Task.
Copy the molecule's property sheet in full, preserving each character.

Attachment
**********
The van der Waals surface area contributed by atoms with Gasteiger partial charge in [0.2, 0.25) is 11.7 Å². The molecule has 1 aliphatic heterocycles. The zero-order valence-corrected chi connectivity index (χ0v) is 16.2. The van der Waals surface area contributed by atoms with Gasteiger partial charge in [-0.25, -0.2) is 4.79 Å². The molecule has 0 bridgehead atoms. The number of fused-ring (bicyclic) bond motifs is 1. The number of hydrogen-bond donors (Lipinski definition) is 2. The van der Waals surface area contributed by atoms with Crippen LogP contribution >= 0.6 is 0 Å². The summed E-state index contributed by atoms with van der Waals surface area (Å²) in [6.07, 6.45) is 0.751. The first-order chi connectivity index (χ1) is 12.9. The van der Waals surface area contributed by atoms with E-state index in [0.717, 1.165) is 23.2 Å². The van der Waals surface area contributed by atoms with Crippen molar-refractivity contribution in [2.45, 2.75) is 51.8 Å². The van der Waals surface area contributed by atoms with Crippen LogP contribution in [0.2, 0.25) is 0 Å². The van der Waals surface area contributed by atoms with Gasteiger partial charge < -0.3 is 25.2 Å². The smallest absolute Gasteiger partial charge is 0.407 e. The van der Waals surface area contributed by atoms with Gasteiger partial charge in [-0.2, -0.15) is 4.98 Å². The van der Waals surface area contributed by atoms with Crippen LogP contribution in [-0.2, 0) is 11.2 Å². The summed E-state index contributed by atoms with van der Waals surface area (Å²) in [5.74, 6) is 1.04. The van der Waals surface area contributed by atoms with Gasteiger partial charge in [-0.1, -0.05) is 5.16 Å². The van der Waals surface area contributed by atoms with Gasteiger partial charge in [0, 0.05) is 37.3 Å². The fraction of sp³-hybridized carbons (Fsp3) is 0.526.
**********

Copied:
The van der Waals surface area contributed by atoms with Gasteiger partial charge in [0.2, 0.25) is 11.7 Å². The molecule has 1 aliphatic heterocycles. The zero-order valence-corrected chi connectivity index (χ0v) is 16.2. The van der Waals surface area contributed by atoms with Gasteiger partial charge in [-0.25, -0.2) is 4.79 Å². The molecule has 0 bridgehead atoms. The number of fused-ring (bicyclic) bond motifs is 1. The number of hydrogen-bond donors (Lipinski definition) is 2. The van der Waals surface area contributed by atoms with Crippen LogP contribution >= 0.6 is 0 Å². The summed E-state index contributed by atoms with van der Waals surface area (Å²) in [6.07, 6.45) is 0.751. The first-order chi connectivity index (χ1) is 12.9. The van der Waals surface area contributed by atoms with E-state index in [0.717, 1.165) is 23.2 Å². The van der Waals surface area contributed by atoms with Crippen molar-refractivity contribution in [2.45, 2.75) is 51.8 Å². The van der Waals surface area contributed by atoms with Crippen LogP contribution in [0.2, 0.25) is 0 Å². The van der Waals surface area contributed by atoms with Gasteiger partial charge < -0.3 is 25.2 Å². The smallest absolute Gasteiger partial charge is 0.407 e. The van der Waals surface area contributed by atoms with Gasteiger partial charge in [-0.2, -0.15) is 4.98 Å². The van der Waals surface area contributed by atoms with Crippen LogP contribution in [-0.2, 0) is 11.2 Å². The summed E-state index contributed by atoms with van der Waals surface area (Å²) in [5.74, 6) is 1.04. The van der Waals surface area contributed by atoms with Gasteiger partial charge in [-0.1, -0.05) is 5.16 Å². The van der Waals surface area contributed by atoms with Gasteiger partial charge in [0, 0.05) is 37.3 Å². The fraction of sp³-hybridized carbons (Fsp3) is 0.526.